Is Italy in the European Union or have I just imagined the last fifty years of my country’s history? This unusual question has sprung to mind on several occasions recently when I have been in contact with Swedish customer service.
A few months ago I applied for an Ica card at my local supermarket. The girl at reception stared for ten long minutes at my Italian national ID card searching for the Swedish personal identification number, unwilling to understand that she was never going to find it on a non-Swedish document.
She was greatly surprised when she asked to see my passport and I answered that I did not have it with me.
“And how did you enter Sweden without a passport?” she wondered.
I did not know if it was better to explain to her that it is possible to travel from Italy to Sweden with just a national ID, or if I had to tell her that actually I did not come directly from Italy to Ica, but have in fact lived in Sweden for a year and had just come from home where there is no passport control at the door.
Recently I tried to buy a bed at Ikea in Uppsala. There was an offer for payment over 12 months without interest. This time I came prepared: I had with me both an official document stating my personal identification number and my Italian passport.
But the guy at the customer service desk refused to let me apply for the offer.
“You do not have a valid ID”. Referring to my Italian passport, he stated: “This is not a valid passport, since it does not have the personal identification number”.
Of course I tried to explain him that a foreign passport will never include a Swedish personnummer, to which he retorted: “If you do not have it in the passport, it means that you do not have it, thus you are not eligible”.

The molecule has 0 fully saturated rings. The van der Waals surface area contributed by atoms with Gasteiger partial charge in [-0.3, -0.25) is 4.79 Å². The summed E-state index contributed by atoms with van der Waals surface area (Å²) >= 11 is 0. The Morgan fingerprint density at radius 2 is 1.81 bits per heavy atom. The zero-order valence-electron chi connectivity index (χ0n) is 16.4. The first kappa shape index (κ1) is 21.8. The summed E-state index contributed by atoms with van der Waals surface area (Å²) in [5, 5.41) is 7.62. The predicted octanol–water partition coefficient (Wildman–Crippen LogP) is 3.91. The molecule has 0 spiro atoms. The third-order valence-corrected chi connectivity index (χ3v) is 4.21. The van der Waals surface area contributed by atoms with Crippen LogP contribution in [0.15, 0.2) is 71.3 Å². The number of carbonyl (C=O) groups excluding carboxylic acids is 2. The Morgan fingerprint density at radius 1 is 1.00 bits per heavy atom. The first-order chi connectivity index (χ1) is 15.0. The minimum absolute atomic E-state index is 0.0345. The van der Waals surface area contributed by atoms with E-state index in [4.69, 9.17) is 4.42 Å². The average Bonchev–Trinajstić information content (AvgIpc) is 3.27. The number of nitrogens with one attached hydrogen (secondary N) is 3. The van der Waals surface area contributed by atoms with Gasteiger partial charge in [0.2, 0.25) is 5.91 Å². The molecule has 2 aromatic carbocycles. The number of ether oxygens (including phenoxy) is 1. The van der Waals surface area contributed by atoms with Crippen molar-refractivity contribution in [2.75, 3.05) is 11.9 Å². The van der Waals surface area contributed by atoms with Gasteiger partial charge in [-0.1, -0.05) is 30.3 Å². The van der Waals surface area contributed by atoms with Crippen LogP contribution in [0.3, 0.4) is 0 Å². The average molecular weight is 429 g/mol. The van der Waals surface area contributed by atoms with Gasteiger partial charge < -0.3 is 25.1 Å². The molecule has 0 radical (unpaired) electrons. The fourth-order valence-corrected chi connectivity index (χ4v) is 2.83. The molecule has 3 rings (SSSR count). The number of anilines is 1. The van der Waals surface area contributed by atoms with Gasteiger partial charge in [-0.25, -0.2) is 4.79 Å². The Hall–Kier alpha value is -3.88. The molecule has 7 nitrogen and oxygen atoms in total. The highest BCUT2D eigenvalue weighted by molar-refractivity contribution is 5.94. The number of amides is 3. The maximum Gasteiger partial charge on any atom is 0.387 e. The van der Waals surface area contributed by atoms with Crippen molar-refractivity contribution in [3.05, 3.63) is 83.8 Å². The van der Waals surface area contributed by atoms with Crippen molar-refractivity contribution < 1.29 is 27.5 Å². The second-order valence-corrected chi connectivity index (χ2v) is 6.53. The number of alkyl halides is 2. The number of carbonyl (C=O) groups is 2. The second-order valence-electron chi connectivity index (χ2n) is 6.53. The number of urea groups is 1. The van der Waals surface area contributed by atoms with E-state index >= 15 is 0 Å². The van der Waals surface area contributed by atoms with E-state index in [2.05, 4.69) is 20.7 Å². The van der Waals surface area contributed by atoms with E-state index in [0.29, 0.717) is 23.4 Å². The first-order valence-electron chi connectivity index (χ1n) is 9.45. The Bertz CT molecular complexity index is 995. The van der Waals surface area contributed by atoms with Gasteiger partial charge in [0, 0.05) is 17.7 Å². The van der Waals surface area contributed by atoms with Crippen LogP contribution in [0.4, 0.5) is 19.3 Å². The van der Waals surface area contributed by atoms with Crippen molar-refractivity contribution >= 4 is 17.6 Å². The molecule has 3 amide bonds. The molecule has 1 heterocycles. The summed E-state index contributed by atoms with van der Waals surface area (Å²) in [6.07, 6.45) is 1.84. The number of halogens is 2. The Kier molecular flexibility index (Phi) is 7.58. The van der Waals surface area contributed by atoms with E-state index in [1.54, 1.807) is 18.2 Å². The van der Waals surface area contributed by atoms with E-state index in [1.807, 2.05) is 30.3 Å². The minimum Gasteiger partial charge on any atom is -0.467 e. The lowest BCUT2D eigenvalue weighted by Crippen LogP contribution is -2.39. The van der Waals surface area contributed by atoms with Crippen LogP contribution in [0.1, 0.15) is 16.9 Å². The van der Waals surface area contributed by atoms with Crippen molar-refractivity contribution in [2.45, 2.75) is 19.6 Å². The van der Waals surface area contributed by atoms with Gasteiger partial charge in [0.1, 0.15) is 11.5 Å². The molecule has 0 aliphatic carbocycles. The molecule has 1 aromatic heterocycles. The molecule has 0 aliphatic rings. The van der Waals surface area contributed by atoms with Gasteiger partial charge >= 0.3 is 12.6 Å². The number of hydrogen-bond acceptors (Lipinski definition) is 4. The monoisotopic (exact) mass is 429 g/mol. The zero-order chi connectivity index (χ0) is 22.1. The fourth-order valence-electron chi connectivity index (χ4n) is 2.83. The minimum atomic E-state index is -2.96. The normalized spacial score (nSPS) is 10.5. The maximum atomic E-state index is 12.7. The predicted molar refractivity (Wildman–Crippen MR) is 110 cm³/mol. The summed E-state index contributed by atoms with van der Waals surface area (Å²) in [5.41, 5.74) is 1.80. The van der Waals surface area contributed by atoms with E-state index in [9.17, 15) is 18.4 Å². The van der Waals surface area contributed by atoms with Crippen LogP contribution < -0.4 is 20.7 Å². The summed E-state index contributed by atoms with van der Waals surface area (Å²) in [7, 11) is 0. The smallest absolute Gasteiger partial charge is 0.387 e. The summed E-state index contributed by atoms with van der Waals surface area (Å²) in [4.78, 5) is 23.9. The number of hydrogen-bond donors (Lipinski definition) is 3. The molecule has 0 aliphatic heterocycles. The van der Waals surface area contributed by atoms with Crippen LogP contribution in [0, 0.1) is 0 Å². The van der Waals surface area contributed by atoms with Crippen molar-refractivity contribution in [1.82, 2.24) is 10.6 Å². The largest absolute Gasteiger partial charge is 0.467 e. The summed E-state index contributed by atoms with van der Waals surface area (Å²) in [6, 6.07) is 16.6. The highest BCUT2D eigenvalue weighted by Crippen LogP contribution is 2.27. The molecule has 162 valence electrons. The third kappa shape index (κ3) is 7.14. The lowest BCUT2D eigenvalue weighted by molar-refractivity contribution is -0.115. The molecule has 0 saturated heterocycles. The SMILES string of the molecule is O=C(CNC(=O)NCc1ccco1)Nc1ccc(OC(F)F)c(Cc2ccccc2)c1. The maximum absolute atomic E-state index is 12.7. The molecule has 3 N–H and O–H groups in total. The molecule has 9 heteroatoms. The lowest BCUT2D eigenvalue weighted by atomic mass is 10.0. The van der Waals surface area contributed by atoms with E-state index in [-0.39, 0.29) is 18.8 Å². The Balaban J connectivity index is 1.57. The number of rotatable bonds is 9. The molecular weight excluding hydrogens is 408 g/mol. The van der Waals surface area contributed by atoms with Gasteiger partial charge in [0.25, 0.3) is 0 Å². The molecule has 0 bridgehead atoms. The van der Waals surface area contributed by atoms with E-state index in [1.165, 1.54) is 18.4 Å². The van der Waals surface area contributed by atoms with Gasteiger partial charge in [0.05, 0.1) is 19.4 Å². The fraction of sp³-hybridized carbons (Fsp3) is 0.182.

So I showed him, again, my ID document from the tax office and his answer was: “Well, if you have a personnummer, just go and get a Swedish passport”.
At this point I asked to speak to a supervisor. The guy phoned his supervisor and told him he had a problem with a customer (me) who had a passport “that he claims to be from Italy”.
Finally I was able to talk to the supervisor. But he had some bad news for me.
“I am sorry, we cannot offer you the 12 month rate since you are not an EU citizen”. Try as I might I could not convince him that Italy actually is a member of the EU.
I decided there and then that it was finally time to get a Swedish ID card.
Since I am a customer of Nordea bank I decided to call their customer service to find out how to get the card. A nice woman told me to take the following with me to my bank: an ID document from the tax office, a personal picture of specific size and features, my Italian passport and 350 kronor.
Along I went to my local branch and presented all the requested documents. The first answer I got was: “We do not provide this service anymore”.
Not being in the least surprised at this stage, I informed them that the customer service had expressly told me, just a couple of days before, that they do provide this service.
The second answer was quite funny: “Do you have a Swedish ID? You’ll need one to get a Swedish ID.”
“Of course not, I am here to get one.”
The third answer brought me right back to Ikea: “I am sorry, you have only an Italian passport and you are not an EU citizen. We cannot provide this service to non-EU citizens”.
The front page of my passport bears the words: “Unione Europea, Repubblica Italiana”. On the second page this is translated into all 27 languages of the Union.
Despite this, I had to explain once more that Italy was one of the founders in 1957 of what today is the European Union and that Sweden joined it only 38 years later (in 1995).
However it took another half hour, the advice of a supervisor, and the signature of my Swedish-citizen girlfriend (with her ID), to fill out all the forms necessary to obtain the elusive ID card.
They told me that I should receive it in a couple of weeks. I really hope so. Meanwhile I have now been waiting five months for my Ica card.
And I haven’t bought that Ikea bed yet.